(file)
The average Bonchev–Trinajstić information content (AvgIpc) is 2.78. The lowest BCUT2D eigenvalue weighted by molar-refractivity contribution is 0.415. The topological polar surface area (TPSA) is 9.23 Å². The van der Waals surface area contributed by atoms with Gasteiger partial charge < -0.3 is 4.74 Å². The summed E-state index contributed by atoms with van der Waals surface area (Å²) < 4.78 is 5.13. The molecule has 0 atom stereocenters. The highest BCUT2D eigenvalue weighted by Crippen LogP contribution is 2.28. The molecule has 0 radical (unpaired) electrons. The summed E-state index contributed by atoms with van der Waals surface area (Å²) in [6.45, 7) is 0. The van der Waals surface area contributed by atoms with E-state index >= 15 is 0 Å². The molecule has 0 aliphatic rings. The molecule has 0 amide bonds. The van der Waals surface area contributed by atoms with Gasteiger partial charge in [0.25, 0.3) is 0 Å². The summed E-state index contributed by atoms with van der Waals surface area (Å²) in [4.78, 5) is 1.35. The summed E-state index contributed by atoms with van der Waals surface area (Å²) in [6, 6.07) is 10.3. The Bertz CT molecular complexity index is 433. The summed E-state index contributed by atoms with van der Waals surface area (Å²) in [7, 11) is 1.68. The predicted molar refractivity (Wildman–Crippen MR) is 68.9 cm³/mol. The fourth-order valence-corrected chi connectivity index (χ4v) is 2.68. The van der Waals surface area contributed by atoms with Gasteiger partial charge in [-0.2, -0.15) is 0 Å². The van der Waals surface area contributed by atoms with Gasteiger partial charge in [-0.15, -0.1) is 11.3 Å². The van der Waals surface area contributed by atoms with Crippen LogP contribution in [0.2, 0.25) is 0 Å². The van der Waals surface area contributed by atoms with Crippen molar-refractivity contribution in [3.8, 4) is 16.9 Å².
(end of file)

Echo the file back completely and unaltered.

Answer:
The average Bonchev–Trinajstić information content (AvgIpc) is 2.78. The lowest BCUT2D eigenvalue weighted by molar-refractivity contribution is 0.415. The topological polar surface area (TPSA) is 9.23 Å². The van der Waals surface area contributed by atoms with Gasteiger partial charge < -0.3 is 4.74 Å². The summed E-state index contributed by atoms with van der Waals surface area (Å²) < 4.78 is 5.13. The molecule has 0 atom stereocenters. The highest BCUT2D eigenvalue weighted by Crippen LogP contribution is 2.28. The molecule has 0 radical (unpaired) electrons. The summed E-state index contributed by atoms with van der Waals surface area (Å²) in [6.45, 7) is 0. The van der Waals surface area contributed by atoms with E-state index >= 15 is 0 Å². The molecule has 0 aliphatic rings. The molecule has 0 amide bonds. The van der Waals surface area contributed by atoms with Gasteiger partial charge in [0.25, 0.3) is 0 Å². The summed E-state index contributed by atoms with van der Waals surface area (Å²) in [4.78, 5) is 1.35. The summed E-state index contributed by atoms with van der Waals surface area (Å²) in [6, 6.07) is 10.3. The Bertz CT molecular complexity index is 433. The summed E-state index contributed by atoms with van der Waals surface area (Å²) in [7, 11) is 1.68. The predicted molar refractivity (Wildman–Crippen MR) is 68.9 cm³/mol. The fourth-order valence-corrected chi connectivity index (χ4v) is 2.68. The van der Waals surface area contributed by atoms with Gasteiger partial charge in [-0.2, -0.15) is 0 Å². The van der Waals surface area contributed by atoms with Gasteiger partial charge in [-0.15, -0.1) is 11.3 Å². The van der Waals surface area contributed by atoms with Crippen LogP contribution in [0.2, 0.25) is 0 Å². The van der Waals surface area contributed by atoms with Crippen molar-refractivity contribution in [3.8, 4) is 16.9 Å².